The Disaster at Fukushima Gets Even Worse

By: Saturday August 10, 2013 11:40 am

Just when it seemed things might be under control at Fukushima, we find they are worse than ever. Immeasurably worse.

Massive quantities of radioactive liquids are now flowing through the shattered reactor site into the Pacific Ocean. And their make-up is far more lethal than the “mere” tritium that has dominated the headlines to date.

Fukushima Two Years Later: Many Questions, One Clear Answer

By: Monday April 8, 2013 2:05 pm

You can’t say you have all the answers if you haven’t asked all the questions. So, at a conference on the medical and ecological consequences of the Fukushima nuclear disaster, held to commemorate the second anniversary of the earthquake and tsunami that struck northern Japan, there were lots of questions. Questions about what actually happened at Fukushima Daiichi in the first days after the quake, and how that differed from the official report; questions about what radionuclides were in the fallout and runoff, at what concentrations, and how far they have spread; and questions about what near- and long-term effects this disaster will have on people and the planet, and how we will measure and recognize those effects.

FDL Book Salon Welcomes Martin Cohen and Andrew McKillop, The Doomsday Machine: The High Price of Nuclear Energy, the World’s Most Dangerous Fuel

By: Sunday April 22, 2012 1:59 pm

Little more than 13 months after the world’s third major civilian nuclear accident in three decades, it might be surprising to find that one of the words commonly used in context with nuclear power these days is “renaissance.” Though more the product of public relations than real observation, the concept of a “nuclear renaissance” took hold over the last decade purportedly as a response to the rising price of fossil fuels and a growing concern over climate change–and it became so much a part of the lingua franca that even after an earthquake and tsunami triggered the massive crisis at the Fukushima Daiichi nuclear power plant (a crisis that continues to this day), media reports still try to assess how much of a renaissance we will see post-Fukushima, rather than laugh at the idea that a renaissance ever existed.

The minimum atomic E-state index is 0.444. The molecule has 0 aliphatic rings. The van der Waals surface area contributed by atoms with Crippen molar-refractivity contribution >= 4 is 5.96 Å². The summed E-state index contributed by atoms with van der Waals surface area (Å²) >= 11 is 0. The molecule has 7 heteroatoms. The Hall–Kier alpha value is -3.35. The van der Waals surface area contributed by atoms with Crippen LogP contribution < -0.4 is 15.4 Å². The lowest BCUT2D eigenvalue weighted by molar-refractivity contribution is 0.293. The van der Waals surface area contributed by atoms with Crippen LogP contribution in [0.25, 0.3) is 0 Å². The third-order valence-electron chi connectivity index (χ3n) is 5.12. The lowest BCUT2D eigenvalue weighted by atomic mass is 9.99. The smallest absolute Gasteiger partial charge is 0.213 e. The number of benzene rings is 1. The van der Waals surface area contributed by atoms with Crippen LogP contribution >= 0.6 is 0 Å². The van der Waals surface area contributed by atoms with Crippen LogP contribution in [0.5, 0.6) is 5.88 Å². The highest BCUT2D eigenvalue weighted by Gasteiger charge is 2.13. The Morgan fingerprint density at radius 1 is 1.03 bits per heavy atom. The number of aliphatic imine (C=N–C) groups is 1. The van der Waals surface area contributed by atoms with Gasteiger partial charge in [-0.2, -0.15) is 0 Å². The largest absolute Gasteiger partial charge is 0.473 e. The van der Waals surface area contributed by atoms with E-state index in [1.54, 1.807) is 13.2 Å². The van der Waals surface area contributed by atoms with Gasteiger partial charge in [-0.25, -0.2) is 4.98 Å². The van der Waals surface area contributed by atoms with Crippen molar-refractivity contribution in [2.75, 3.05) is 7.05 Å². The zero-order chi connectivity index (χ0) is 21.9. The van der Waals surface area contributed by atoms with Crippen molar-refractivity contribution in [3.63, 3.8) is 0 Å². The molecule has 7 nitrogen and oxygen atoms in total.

Too Cheap to Meter, Too Expensive to Compete

By: Friday January 13, 2012 2:48 pm

“Clean, safe, and too cheap to meter.” This sunny tagline from the early days of atomic energy has more recently become a quickest way to sum up how dark and dismal its prospects are today–as in, nuclear power has proven itself to be unclean, unsafe, and prohibitively expensive. “Clean, safe and too cheap to meter” now sounds less like boastful marketing, and more like a schoolyard taunt.

The numbers of ways nuclear power plants have betrayed their Madison Avenue mantra has pretty much been the backbeat of this column for nearly ten months now, and 2012 keeps up the cadence.

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Saturday, April 26, 2014
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